1995 WL 529624 (W.D.N.Y. 1995) (Elfvin, J.) (2,555 days in SHU is not atypical and significant); nevertheless, this court does not believe that a sentence of three years fails to create a protected liberty interest.
Having determined that a 36-month SHU sentence creates a liberty interest, the court now must determine whether the procedural protections provided by the defendants were sufficient under the standard set forth in Wolff v. McDonnell, 418 U.S. 539, 41 L. Ed. 2d 935, 94 S. Ct. 2963 (1973). Sandin, 115 S. Ct. at 2300-2302. Under Wolff, an inmate is entitled to 1) written notice of the charges at least 24 hours in advance; 2) a written statement by the fact finders as to the evidence relied upon and the reasons for the action; and 3) an opportunity to call witnesses and present evidence when doing so will not be unduly hazardous to institutional safety or correctional goals. Wolff, 418 U.S. at 564-66.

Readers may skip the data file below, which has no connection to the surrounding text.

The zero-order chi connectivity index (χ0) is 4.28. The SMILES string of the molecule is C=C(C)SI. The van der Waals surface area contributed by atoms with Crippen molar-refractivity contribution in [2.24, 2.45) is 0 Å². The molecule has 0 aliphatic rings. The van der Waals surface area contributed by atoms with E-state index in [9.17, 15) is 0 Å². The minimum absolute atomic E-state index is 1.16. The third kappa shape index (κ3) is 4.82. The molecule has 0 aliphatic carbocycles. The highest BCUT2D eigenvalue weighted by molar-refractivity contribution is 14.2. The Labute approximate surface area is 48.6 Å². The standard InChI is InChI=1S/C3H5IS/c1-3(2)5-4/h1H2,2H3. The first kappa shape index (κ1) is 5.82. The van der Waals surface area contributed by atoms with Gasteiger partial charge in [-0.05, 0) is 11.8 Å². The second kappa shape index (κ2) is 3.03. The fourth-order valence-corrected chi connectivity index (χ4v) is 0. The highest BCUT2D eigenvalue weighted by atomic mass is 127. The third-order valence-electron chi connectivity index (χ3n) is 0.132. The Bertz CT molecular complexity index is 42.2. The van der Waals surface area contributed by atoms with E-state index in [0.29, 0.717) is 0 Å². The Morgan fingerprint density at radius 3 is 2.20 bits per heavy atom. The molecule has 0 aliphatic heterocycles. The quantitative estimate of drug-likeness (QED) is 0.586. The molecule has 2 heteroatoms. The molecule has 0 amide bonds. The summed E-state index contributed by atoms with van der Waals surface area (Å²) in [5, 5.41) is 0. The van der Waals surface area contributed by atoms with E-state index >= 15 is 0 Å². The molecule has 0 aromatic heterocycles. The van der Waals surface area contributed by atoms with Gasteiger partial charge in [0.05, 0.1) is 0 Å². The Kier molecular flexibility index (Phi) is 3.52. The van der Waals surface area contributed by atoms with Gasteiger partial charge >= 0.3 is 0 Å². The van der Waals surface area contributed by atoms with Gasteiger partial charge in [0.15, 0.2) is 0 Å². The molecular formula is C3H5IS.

In the present case, despite his protestations to the contrary, the record shows that plaintiff received the process he was due. He received both written notice of the charges against him and a written explanation of the hearing officer's final determination and the facts and reasons underlying this decision. Although plaintiff claims that he was denied the ability to call particular witnesses, defendants have provided reasonable explanations as to why these witnesses were not called. Specifically, two of plaintiff's proposed witnesses, the county judge and the Assistant District Attorney involved in plaintiff's December 1992 Chemung County trial for the charge of promoting prison contraband, refused to testify on the grounds that they had no relevant testimony to offer (Item 27; Item 31, Exhibit E). Acting Captain Walter denied the remaining witnesses because they were not involved in the underlying action (Item 27). In Wolff, the Supreme Court specifically recognized that prison officials have the discretion to decline to call witnesses in disciplinary proceedings, particularly those who know nothing of the underlying events at issue. Wolff, 418 U.S. at 568-69.